Wine requires its own style of glasses to bring out the best flavors; know which one to buy and how to care for them.
If you are drinking wine out of bargain basement glasses, it's time to step up and begin enjoying vino like a true connoisseur. This will not be an expensive exchange; simply one that will add to the wine-drinking experience.
Leave the talk about woody or fruity wines to the experts. Let's just talk about why it's important to serve the right wine in the proper glass. This will not turn you into a pretentious wine drinker (unless that is what you want); it will, however, allow you to serve wine with a sense of ease. That means no one will be laughing at you behind your back.
First, we will assume that you are truly in need of wine glasses. If you are looking for basic stock, then you should settle on one each for red wines, white wines, and sparkling wines. However, to build a complete service of wine glasses, here's what you really need:
-White wine glasses in large and small sizes. These will have smallish openings and are not as bowl-shaped as red wine glasses. The smaller size will hold about 9 ounces; the oversized styles vary.
-Red wine glasses. A standard size holds about 12 ounces. Purchase oversized glasses for aged red wines that are robust and strong.
-Sparkling wines. You should have a full set of champagne flutes as the shape allows the bubbles to rise to the top. Some experts will recommend a bowl shape for sweet sparkling wines and the flute for dry varieties. If you select only one style, go with the fluted glass.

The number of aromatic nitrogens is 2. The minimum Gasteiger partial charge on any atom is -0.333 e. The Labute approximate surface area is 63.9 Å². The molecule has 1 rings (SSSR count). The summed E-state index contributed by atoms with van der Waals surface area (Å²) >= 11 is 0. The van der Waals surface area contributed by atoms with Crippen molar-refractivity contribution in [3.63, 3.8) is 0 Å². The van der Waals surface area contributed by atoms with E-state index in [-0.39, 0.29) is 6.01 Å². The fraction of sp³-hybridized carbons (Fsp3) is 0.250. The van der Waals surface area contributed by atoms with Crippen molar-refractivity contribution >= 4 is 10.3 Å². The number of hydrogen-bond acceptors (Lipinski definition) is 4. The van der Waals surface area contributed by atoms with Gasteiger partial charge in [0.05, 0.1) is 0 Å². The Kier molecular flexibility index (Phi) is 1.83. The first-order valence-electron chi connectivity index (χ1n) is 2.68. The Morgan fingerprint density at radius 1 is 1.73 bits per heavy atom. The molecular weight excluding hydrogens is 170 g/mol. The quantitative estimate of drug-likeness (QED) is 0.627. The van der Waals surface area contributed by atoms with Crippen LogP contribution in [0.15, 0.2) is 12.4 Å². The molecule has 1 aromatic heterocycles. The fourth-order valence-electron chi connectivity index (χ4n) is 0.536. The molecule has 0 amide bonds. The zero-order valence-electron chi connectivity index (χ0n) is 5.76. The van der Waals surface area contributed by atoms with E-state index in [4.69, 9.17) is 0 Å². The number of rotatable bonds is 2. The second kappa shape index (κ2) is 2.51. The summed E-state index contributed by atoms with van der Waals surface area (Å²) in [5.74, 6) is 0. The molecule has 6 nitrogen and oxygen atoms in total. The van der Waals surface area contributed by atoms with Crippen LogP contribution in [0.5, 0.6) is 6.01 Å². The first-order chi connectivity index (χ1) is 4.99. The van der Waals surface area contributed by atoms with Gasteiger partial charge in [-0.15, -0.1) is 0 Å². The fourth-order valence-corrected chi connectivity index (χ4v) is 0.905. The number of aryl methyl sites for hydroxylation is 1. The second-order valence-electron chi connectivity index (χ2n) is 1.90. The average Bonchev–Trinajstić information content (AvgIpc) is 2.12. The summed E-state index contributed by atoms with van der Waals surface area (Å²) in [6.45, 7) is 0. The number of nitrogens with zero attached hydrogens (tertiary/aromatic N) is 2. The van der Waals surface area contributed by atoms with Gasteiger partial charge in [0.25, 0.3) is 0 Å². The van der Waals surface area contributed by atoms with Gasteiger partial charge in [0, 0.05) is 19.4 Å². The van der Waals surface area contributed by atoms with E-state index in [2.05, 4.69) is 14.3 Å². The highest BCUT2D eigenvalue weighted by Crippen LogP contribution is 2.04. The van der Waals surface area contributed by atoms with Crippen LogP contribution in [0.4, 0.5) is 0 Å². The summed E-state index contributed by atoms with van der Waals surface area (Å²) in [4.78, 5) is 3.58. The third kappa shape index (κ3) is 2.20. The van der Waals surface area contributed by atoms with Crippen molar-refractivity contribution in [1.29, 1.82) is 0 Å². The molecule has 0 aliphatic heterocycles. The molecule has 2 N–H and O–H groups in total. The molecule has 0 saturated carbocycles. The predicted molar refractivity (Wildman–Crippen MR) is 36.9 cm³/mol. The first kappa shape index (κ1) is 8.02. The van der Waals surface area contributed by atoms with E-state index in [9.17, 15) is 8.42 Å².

These are all you need for serving wine, but now you should know about quality and appearance.
If it's within your budget, by all means spring for a selection of matching lead crystal glasses or hand-blown glasses. Save these for special occasions with close friends or if you want to impress. Lead crystal glasses absorb the flavors of the wine and, in turn, impart a bit of lead into the liquid. This is not a problem with occasional use. (Remember: never store any type of alcohol in a lead-crystal decanter). Both these types are also extremely fragile and the more you use them, the risk of breakage rises.
Machine-blown glasses can be quite attractive and serviceable, which makes them a perfect solution for frequent use. There are some caveats.
-They should have a stem. You want to keep body heat away from the wine itself. Holding the wine glass by the stem accomplishes this important part of wine drinking. The base should be wide and sturdy so the glass will not tip over.
-Glasses should be clear and with no detectable design. The wine is the star of the occasion; don't take away from the moment with colored glass or a cut-glass design.
-Avoid glasses that have notable "lips." The top edge should be no thicker than the rest of the glass. A lip not only causes drips, it affects how some wines taste as they are sipped.
-Purchase glasses that are large enough to do their job. They should hold a serving of wine in the bottom half of the glass. This allows its owner to swirl the wine if necessary and lets the wine breathe before the vapors escape to the nose.
Now that you own the proper stemware, you should be intent on keeping it, not breaking it.
-Never put your nice glasses in the dishwasher. The heat and action act like sand on a bar of soap and will eventually etch the glasses.
-Hand-washing is your only option. Use very little soap and a lot of hot water for rinsing. Gently, of course. Dry them and inspect for streaks and splotches.
-Wine glasses require a well-ventilated storage space where they will not be touching one another. You do not want to pull them out at the last minute and have them smell like last night's fish dinner.
Now you are ready
to step out into the world, armed with the proper stemware. The wine
choice is up to you - will it be as nice as your glasses?
Pittsburg, TX 75686
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